We might also ask who the yet-to-be-named Six could be up against in their own movie – another hero from the Spider-Man franchise whom Sony might have the rights to (e.g. Black Cat, who is implied to be given an Oscorp connection in ASM2), or someone like Morbius? Or maybe Oscorp itself, with the storyline involving the corporation’s attempt to harness or control these new superfiends? I’m guessing the latter, only because so little is known, and because six players is already a lot for one movie without throwing more heroes in on the act. This isn’t The Avengers, but played carefully, Sony might have an effective universe to play with yet.

We'll see in a few short days.


  1. Like Billy Dee Williams in the Burton Batman films failing to become Two-Face, I really felt for Dylan Baker in the last two Raimi Spidey films. Gradually and elegantly positioned become a brilliant Lizard, the audience were given time to identify and sympathise with the disabled man behind the monster .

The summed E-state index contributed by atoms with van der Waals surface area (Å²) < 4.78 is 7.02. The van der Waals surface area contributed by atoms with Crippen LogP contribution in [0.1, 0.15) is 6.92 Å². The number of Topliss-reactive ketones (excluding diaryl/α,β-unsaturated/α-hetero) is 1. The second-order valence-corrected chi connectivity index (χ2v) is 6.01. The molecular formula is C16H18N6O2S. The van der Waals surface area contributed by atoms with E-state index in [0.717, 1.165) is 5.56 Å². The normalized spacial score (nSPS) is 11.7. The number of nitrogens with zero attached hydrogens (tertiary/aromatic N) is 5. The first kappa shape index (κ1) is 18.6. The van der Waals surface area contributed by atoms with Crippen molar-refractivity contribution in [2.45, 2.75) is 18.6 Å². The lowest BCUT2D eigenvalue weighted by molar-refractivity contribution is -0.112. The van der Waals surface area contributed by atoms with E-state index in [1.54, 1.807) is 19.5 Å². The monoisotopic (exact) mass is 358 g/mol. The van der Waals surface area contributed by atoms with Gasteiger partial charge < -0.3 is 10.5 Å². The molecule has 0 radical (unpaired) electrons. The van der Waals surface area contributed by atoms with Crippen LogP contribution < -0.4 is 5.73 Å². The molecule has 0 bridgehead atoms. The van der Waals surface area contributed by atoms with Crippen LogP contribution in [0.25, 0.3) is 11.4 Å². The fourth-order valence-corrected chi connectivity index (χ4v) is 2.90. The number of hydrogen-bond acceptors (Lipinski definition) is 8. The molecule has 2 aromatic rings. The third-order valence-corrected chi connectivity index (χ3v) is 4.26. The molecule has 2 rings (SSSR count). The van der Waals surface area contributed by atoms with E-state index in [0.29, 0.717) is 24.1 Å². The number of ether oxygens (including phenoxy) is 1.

And nek minut the comedy flatmate from Notting Hill beats him to it. Still, at least Ifans did a better job than Tommy Lee Jones in the villain role he stole.

  2. True, but then even as much as I loathe Jones' stinking up the place in Batman Forever, I also struggle to picture Billy Dee keeping up with Jim Carrey's yawping loon of a Riddler. Was Michael Gough the only survivor of Schumacker's first outing, or was Pat HIngle still on Gordon duties?

    As for Dylan Baker, yes, a shame. Was there any indication Raimi would have found a place for him in SM4 which, I think, was to have had The Vulture as main villain? As I said above, I think Sony's decision to go with a villain unseen in the previous trilogy and with no obvious links to previous foes, was a good move. And having reacquainted myself with Rhys Ifans' sympathetic Connors in last Friday's TV screening of ASM, I beg to differ on the comedy angle!